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Study: Investing in climate change can be lucrative

2019-09-10T06:47:51.075Z

A study recommends more investment in agriculture and infrastructure to address climate change. Protect people - and pay off economically.



Investing in climate change, according to one study, is not only required, but also lucrative. This is the conclusion of a paper from the Global Commission on Adaptation, which is supported by former UN Secretary General Ban Ki Moon, World Bank chief Kristalina Georgieva, billionaire Bill Gates and German Development Minister Gerd Müller (CSU).

It is estimated that "investment of $ 1.9 trillion in climatic resilience will generate a net profit of $ 7 trillion by 2030," Ban said. The aim of the study is to protect the economy from losses due to climate change and at the same time to show economic opportunities. These include, for example, improved early warning systems for more frequent natural disasters, drought-resistant crops or better flood protection.

Economic adjustment to the climate crisis ultimately saves people, said Ban Ki Moon. "Climate change could push more than 100 million people in developing countries below the poverty line," he warned. The report also states that there is a risk of water scarcity, significant losses in agriculture and the relocation of hundreds of millions of people on the coast due to rising sea levels. The latter alone could lead to costs of more than a trillion dollars by 2050, according to the paper.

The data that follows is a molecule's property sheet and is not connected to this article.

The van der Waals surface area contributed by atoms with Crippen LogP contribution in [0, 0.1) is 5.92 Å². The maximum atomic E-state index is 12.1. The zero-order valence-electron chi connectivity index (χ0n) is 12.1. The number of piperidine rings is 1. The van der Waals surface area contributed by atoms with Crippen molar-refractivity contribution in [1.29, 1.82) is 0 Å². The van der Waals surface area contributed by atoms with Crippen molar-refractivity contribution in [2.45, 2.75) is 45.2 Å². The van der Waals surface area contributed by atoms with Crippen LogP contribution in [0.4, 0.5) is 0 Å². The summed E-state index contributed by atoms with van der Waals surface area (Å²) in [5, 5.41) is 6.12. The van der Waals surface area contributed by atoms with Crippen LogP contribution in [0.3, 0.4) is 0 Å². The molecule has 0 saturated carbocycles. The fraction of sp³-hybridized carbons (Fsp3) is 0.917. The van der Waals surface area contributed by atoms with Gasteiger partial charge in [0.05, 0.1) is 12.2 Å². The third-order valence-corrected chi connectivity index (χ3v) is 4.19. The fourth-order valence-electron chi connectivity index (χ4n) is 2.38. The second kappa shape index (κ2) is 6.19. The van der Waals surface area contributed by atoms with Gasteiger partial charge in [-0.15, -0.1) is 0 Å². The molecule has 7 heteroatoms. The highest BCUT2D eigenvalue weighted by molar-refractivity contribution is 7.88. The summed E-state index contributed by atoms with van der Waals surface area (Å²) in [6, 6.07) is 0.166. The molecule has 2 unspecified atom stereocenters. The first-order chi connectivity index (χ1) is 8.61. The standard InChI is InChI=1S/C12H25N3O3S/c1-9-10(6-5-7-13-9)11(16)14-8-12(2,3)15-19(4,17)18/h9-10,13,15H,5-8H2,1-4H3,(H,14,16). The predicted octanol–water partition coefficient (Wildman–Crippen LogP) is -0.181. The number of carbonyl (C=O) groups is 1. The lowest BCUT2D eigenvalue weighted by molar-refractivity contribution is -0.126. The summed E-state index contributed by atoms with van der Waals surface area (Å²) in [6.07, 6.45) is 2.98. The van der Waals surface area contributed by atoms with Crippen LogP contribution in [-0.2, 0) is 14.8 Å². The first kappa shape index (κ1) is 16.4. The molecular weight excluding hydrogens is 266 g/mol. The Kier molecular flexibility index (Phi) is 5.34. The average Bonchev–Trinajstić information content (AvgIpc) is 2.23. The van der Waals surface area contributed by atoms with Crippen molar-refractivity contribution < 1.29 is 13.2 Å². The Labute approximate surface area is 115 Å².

At the same time, the authors of the study criticize the fact that the adaptation has so far hardly been successful on a large scale. For the most part, the economy is insufficiently prepared for the new conditions. And even though the climate crisis has long since arrived at our doorstep: "Forest fires devastate sensitive habitats, no more water comes from taps in cities, droughts dry up the land and floods destroy people's homes and livelihoods".

The Global Commission for Adaptation involves 20 countries, including Germany. It aims to raise awareness of the consequences of climate change and possible protective measures. Her report was published just two weeks before the UN climate summit in New York, to which UN Secretary-General Antonio Guterres invited.

Source: zeit

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